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Catholic Church and capital punishment

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The teachings of Jesus focus on mercy, reconciliation and redemption; this recurring theme in the gospel message is invoked by the Catholic Church to oppose the death penalty. Church fathers such as Clement of Rome and Justin Martyr asserted that the taking of human life is incompatible with the gospel and exhorted Christians not to participate in capital punishment. The church's opposition to the death penalty declined after Christianity became the state religion of the Roman Empire. Augustine recognized the death penalty as a means of deterring the wicked and protecting the innocent. In the Middle Ages, Thomas Aquinas reaffirmed this position.



The following is a summary of Summa Contra Gentiles, Book 3, Chapter 146[1], which was written by Aquinas prior to writing the Summa Theologica. St. Thomas was a vocal supporter of the death penalty. This was based on the theory (found in natural moral law), that the state has not only the right, but the duty to protect its citizens from enemies, both from within, and without.

For those who have been appropriately appointed, there is no sin in administering punishment. For those who refuse to obey God's laws, it is correct for society to rebuke them with civil and criminal sanctions. No one sins working for justice, within the law. Actions that are necessary to preserve the good of society are not inherently evil. The common good of the whole society is greater and better than the good of any particular person. "The life of certain pestiferous men is an impediment to the common good which is the concord of human society. Therefore, certain men must be removed by death from the society of men." This is likened to the physician who must amputate a diseased limb, or a cancer, for the good of the whole person. He based this on I Corinthians 5, 6: "You know that a little leaven corrupts the whole lump of dough?" and I Corinthians 5, 13: "Put away the evil one from among yourselves"; Romans 13,4: "[it is said of earthly power that] he bears not the sword in vain: for he is God's minister, an avenger to execute wrath upon him that does evil"; I Peter 2, 13-14: "Be subjected therefore to every human creature for God's sake: whether to be on the king as excelling, or to governors as sent by him for the punishment of evildoers and for the praise of good." He believed these passages superseded the text of Exodus 20,13: "Thou shall not kill." This is mentioned again in Matthew 5,21. Also, it is argued that Matthew 13, 30: "Suffer both the weeds and the wheat to grow until the harvest." The harvest was interpreted as meaning the end of the world. This is explained by Matthew 13,38-40.

Aquinas acknowledged these passages could also be interpreted as meaning there should be no use of the death penalty if there was a chance of injuring the innocent. The prohibition "Thou shall not kill", was superseded by Exodus 22,18: "Wrongdoers you shall not suffer to live." The argument that evildoers should be allowed to live in the hope that they might be redeemed was rejected by Aquinas as frivolous. If they would not repent in the face of death, it was unreasonable to assume they would ever repent. "How many people are we to allow to be murdered while waiting for the repentance of the wrongdoer?", he asked, rhetorically. Using the death penalty for revenge, or retribution is a violation of natural moral law.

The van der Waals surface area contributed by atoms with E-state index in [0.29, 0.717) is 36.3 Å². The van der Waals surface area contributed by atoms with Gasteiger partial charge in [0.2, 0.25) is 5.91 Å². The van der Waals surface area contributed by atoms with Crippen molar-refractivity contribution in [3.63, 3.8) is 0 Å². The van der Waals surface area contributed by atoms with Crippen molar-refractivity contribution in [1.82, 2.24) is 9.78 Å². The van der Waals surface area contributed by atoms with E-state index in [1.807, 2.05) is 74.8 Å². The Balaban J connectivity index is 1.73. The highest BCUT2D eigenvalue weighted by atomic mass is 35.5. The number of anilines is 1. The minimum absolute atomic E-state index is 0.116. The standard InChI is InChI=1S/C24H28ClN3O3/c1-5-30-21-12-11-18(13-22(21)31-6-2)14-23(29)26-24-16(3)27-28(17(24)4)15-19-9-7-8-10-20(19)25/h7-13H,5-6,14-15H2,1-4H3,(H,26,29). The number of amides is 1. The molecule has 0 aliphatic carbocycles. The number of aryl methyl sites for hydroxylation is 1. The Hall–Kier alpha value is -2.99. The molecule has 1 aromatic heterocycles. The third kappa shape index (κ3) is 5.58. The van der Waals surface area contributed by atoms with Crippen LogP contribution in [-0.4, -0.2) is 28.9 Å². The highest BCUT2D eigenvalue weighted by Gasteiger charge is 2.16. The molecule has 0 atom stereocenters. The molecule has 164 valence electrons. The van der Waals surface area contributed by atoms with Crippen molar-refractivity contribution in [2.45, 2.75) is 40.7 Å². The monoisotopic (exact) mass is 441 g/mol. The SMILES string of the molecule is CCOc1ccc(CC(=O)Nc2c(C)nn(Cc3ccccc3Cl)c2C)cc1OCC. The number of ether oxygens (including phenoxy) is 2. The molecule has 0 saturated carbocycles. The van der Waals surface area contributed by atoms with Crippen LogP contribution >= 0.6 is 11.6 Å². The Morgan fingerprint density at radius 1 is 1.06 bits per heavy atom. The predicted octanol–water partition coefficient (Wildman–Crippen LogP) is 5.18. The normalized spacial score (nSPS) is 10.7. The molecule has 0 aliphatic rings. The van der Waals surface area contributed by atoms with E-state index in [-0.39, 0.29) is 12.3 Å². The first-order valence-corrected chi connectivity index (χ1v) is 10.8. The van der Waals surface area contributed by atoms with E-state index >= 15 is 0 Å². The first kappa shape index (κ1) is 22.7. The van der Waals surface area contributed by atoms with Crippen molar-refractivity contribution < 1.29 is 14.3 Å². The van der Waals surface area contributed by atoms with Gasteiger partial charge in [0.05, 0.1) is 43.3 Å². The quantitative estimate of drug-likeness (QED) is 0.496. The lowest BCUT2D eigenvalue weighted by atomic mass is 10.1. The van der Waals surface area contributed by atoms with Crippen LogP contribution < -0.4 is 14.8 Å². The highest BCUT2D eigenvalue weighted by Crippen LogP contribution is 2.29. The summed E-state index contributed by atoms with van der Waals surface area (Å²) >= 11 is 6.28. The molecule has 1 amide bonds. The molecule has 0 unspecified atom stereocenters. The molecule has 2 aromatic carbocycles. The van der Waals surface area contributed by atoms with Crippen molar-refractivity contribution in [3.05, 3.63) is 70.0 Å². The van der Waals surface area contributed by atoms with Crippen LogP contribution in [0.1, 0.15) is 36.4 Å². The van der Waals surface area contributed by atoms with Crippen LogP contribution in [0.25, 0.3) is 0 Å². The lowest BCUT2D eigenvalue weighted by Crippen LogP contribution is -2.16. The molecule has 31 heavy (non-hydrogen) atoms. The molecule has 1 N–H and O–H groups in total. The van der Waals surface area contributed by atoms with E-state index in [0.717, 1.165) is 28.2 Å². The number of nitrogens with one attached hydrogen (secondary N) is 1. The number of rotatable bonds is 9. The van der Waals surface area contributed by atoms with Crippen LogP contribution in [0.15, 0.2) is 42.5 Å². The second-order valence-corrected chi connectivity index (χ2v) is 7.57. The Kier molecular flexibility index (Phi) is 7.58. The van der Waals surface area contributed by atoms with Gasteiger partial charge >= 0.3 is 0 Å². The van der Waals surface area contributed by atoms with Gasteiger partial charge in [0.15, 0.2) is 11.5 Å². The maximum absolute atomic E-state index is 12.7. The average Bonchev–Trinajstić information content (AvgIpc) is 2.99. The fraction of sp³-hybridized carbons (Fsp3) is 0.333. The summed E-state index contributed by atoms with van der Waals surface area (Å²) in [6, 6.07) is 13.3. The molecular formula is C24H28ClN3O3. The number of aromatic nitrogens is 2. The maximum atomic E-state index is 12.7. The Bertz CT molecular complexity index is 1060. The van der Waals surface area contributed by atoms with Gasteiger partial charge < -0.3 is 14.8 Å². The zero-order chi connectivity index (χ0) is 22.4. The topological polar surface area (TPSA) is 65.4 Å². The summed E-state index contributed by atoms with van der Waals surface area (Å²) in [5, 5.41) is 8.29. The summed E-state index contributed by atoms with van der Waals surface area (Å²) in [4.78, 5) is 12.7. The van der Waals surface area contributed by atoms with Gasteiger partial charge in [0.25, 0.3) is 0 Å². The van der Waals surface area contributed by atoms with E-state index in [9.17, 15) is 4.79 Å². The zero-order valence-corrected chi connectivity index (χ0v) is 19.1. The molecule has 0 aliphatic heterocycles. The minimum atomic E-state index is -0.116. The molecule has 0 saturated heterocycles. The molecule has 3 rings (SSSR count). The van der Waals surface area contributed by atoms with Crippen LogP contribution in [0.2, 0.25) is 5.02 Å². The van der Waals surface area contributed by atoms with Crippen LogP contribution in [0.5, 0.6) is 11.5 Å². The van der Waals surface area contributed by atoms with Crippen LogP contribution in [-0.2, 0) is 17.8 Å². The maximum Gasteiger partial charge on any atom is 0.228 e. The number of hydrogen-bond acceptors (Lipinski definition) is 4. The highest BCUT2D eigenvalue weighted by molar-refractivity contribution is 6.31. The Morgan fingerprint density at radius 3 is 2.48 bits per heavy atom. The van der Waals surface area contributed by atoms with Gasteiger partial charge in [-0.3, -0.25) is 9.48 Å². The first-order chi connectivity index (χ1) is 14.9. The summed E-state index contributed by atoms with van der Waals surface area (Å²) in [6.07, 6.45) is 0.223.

[It should be noted that many believe the correct interpretation of the commandment to be "Thou shalt not murder." This interpretation allows for Aquinas' belief that the death penalty is an acceptable practice as delivered by those in authority over such things, such as government, which is divinely appointed as to God's will.]

Under Pope John Paul II, the Catholic Church came to advocate incarceration, in lieu of the death penalty. It is still allowed for extreme cases.

Current teaching

Paul J. Surlis writes that Church teaching on the death penalty has been in transition.[1] The Catechism of the Catholic Church states that the death penalty is permissible in cases of extreme gravity. The Church teaches that capital punishment is allowed if the "guilty party's identity and responsibility have been fully determined" and if the death penalty is the only way to defend others against the guilty party.

However, if there are other means available to defend people from the "unjust aggressor", these means are preferred to the death penalty because they are considered to be more respectful of the dignity of the person and in keeping with the common good.[2](2267)

Because today's society makes possible effective means for preventing crime without execution, the Catechism declares that "the cases in which execution of the offender is an absolute necessity 'are very rare, if practically nonexistent.Template:'"[2]

In his encyclical Evangelium Vitae published in 1995, Pope John Paul II removed this public safety qualification and declared that, in today's modern society, capital punishment can scarcely ever be condoned.[1]


  1. 1.0 1.1 Suris, Paul J.. "Church Teaching and the Death Penalty". Retrieved 2009-05-05. 
  2. 2.0 2.1 Paragraph number 2258–2330 (1994). "Catechism of the Catholic Church". Libreria Editrice Vaticana. Retrieved 27 December 2008. 

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